Mike Conaway (R-TX) and Gene Green (D-TX) have put the Local Radio Freedom Act back in play on Capitol Hill. The measure “…would oppose any new fees, taxes or royalties for music played on local radio stations,” and has the full-throated support of the National Association of Broadcasters.
The bill in the past was a reaction to the Performance Rights Act, which sought to impose royalties on radio stations for airplay. This reintroduction comes before a new version of PRA has been introduced.
LRFA boasts 71 bipartisan co-sponsors.
In opposing what they called a “performance tax,” the legislators stated, “Local radio already provides free advertising and promotion for the recording industry, and these fees could put the future of these stations in jeopardy. Local radio provides valuable community services – emergency alerts, local news and weather, community programming and AMBER alerts – and our towns can’t afford to lose these stations.”
“For decades, local radio has been the primary platform for exposing millions of Americans to new artists and new music,” said NAB Executive Vice President of Communications Dennis Wharton. “NAB salutes lawmakers for recognizing that a new performance fee on broadcasters threatens the financial base that sustains America’s hometown radio stations.”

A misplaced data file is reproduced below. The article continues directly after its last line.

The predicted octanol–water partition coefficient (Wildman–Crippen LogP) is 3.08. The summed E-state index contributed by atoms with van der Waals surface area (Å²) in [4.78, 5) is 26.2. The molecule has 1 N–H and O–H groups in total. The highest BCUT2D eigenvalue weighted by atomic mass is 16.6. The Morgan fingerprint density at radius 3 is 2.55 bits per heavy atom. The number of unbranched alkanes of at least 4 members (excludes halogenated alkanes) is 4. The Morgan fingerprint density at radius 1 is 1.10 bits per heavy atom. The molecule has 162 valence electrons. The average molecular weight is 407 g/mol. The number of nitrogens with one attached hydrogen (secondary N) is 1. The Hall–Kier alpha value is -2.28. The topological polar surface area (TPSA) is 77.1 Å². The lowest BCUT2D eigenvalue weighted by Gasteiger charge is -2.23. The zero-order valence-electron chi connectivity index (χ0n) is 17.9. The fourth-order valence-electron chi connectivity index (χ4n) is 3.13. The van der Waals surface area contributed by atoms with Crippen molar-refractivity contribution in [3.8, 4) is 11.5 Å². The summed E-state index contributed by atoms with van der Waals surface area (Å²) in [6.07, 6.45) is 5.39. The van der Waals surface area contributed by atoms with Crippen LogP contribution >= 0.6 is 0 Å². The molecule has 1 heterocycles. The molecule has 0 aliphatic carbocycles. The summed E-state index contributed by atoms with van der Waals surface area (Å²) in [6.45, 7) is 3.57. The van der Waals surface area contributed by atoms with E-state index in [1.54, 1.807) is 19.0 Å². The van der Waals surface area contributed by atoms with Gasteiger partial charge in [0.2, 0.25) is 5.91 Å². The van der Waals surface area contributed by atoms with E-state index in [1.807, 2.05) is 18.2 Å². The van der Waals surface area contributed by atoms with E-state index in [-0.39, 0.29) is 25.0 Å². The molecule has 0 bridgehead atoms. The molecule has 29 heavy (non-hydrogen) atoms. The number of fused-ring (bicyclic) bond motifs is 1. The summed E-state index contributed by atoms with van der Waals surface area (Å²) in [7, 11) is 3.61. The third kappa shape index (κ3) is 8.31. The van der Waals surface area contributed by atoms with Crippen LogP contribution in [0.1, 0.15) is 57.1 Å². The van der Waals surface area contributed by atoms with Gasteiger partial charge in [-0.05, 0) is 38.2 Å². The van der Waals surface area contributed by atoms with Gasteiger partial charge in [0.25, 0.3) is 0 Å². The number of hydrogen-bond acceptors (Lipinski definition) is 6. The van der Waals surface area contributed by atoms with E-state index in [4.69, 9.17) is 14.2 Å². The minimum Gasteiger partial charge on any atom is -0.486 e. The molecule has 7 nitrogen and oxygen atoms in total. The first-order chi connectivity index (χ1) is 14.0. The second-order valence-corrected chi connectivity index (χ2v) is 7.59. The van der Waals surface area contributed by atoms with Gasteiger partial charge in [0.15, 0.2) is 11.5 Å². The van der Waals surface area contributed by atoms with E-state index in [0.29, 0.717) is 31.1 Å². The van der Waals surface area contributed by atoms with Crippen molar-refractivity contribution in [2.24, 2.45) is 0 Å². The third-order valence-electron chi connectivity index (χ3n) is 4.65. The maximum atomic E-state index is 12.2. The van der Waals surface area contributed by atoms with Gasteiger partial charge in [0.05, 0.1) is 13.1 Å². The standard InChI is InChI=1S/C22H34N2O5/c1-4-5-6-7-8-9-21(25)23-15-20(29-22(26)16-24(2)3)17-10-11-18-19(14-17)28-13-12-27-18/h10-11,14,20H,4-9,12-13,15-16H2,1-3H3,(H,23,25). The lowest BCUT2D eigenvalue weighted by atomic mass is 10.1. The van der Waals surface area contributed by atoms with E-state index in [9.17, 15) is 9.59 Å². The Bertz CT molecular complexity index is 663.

Conaway stated, “Communities rely on their local radio stations for news, weather alerts and other emergency broadcasts, and the suggested performance tax could jeopardize the future of many of these struggling stations. I’m pleased so many of my House colleagues have joined with me in supporting local radio stations and listeners while pushing back against punitive fees.”
Added Green, “I’m glad to join Mr. Conaway and many of our colleagues again in introducing this important resolution to preserve free over-the-air broadcast. Radio provides a great service to people, no matter their income, age, or education, and it’s an important part of maintaining an informed and engaged society. We can’t introduce a new system of fees that will cut people’s access to public safety information, news, weather, or entertainment.”
It’s not just radio professionals who bring up the value of airplay for musicians and labels. The recording community also recognized this value. NAB noted a few notable remarks made just recently on that topic:
“I want to thank all the people who help us to do what we do, our whole team. I want to thank all of country radio, Southern Ground, all our folks back home.” — Zac Brown Band frontman Zac Brand at the 2013 Grammys
“I was driving in the car with my mom the first time I heard my song on the radio. It’s a pull-over-your-car, get-out-and-jump-around moment, something that you dream of when you’re a little girl and you want to be an artist. And that feeling doesn’t go away. I’m still excited when I hear myself on the radio.” — Miranda Lambert, iHeartRadio music festival, October 1, 2012
“To our world, nothing is more important than radio.” — Epic Records COO Mark Shimmel, Advertising Week, October 2012
“We have a lot of platforms but there is no platform more important than radio.” — Epic Records chairman, songwriter, producer and “The X Factor” judge L.A. Reid, Advertising Week, October 2012